The Leadership Lessons of Ted Lasso

If you lead within any organization, toss aside the latest best seller and simply tune in to the Apple TV+ series Ted Lasso.

The show’s namesake is a positive, endearing, and erstwhile American football coach played by co-creator and Kansas City area native Jason Sudeikis. After some modest success in the States (he leads Wichita State to the NCAA D-II National Championship), Ted finds himself the head coach, er “Manager,” of AFC Richmond, a different sort of football club in the English Premier League.

Coach Lasso knows little about the U.K., and even less about its national sport, soccer. This draws fierce ire from the Brits, who find it hard to take him seriously as he’s perpetually joking American-style and making obscure references to agriculture and barbeque.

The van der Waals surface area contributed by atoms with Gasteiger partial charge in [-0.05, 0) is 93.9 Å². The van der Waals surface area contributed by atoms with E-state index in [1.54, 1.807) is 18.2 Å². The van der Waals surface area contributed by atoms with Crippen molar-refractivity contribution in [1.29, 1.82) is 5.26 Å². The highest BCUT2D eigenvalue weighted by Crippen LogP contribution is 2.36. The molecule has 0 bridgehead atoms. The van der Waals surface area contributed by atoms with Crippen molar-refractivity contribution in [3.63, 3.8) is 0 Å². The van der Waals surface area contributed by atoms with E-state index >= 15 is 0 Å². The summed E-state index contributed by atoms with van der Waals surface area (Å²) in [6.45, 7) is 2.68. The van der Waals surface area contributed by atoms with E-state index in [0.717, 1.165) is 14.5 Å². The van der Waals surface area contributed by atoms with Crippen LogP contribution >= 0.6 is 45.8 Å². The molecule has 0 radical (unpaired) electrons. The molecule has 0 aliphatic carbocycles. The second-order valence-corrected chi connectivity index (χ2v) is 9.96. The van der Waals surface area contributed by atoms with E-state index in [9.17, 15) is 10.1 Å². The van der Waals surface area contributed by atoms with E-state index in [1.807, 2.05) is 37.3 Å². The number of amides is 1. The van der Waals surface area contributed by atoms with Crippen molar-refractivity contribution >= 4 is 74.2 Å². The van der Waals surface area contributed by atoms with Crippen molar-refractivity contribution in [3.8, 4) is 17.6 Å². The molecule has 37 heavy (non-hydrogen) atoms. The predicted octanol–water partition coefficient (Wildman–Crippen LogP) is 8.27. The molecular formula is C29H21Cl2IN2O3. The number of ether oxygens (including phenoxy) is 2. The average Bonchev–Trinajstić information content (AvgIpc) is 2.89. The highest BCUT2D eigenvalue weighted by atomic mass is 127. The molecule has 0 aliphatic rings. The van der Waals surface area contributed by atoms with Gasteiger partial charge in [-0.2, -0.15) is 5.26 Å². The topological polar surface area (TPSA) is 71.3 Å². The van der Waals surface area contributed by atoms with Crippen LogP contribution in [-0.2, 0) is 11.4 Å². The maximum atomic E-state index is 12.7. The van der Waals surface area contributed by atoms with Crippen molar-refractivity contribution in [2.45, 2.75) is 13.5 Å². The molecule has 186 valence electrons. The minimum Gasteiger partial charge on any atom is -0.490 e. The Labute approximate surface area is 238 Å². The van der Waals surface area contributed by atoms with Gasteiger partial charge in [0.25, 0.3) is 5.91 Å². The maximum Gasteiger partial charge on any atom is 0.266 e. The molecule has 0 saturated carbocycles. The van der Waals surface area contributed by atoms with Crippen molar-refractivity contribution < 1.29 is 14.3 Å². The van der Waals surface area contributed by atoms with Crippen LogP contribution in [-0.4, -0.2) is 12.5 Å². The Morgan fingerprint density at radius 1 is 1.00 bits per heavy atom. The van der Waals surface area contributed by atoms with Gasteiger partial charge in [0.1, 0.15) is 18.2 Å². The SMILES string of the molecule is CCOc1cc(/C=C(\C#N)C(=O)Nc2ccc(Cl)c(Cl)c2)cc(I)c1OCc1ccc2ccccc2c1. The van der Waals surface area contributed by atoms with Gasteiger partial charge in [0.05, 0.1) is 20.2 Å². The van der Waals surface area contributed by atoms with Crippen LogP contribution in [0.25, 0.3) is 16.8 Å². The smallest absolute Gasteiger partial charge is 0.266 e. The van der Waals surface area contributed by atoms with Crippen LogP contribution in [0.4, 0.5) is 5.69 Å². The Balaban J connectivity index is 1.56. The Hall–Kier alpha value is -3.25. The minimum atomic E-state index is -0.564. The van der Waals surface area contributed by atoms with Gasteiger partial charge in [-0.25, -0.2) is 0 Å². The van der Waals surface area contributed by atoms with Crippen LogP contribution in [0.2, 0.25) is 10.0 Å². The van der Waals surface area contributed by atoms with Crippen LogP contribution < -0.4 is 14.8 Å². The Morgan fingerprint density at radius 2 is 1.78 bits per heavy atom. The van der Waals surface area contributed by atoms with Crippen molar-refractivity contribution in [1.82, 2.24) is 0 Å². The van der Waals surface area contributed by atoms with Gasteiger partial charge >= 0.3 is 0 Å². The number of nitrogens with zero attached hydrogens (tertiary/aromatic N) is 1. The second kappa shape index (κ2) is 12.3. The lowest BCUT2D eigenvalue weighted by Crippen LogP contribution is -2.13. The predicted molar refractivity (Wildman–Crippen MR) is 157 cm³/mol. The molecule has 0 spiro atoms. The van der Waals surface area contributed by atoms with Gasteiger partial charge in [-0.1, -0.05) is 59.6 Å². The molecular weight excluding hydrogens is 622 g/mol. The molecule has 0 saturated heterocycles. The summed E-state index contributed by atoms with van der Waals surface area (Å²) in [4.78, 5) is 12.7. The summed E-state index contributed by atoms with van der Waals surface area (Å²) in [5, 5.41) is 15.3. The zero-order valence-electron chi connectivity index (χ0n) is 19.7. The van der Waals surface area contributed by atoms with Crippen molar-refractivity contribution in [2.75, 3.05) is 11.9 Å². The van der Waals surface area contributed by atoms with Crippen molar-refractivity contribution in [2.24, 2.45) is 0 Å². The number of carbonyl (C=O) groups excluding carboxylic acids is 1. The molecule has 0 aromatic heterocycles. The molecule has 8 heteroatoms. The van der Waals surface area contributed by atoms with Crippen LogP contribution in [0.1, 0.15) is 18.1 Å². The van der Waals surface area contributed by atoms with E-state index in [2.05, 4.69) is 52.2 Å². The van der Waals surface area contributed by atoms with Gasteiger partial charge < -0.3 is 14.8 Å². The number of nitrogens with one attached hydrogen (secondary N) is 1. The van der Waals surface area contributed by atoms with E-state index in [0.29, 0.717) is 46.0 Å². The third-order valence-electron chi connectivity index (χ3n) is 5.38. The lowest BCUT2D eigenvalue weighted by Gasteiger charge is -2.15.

But as the first ten episodes of Lasso unfold, we find Ted is not some hayseed simpleton and the series is not a slap stick sitcom. Instead, we’re presented with a dynamically complex set of characters who under Coach Lasso’s influence grow, mature, and experience redemptive moments the likes of which are rarely found in Hollywood or for that matter England.

While the list of Ted Lasso’s leadership qualities might fill two internets, I’ll distill them down to six:

He’s Not Afraid To Be in Over His Head

As he flies across the Atlantic to begin his assignment in Richmond, Ted and his assistant, Coach Beard, acknowledge the craziness of what they’re doing. But as Ted concludes, “it’s like riding a horse. If you’re too comfortable you’re not doing it right.”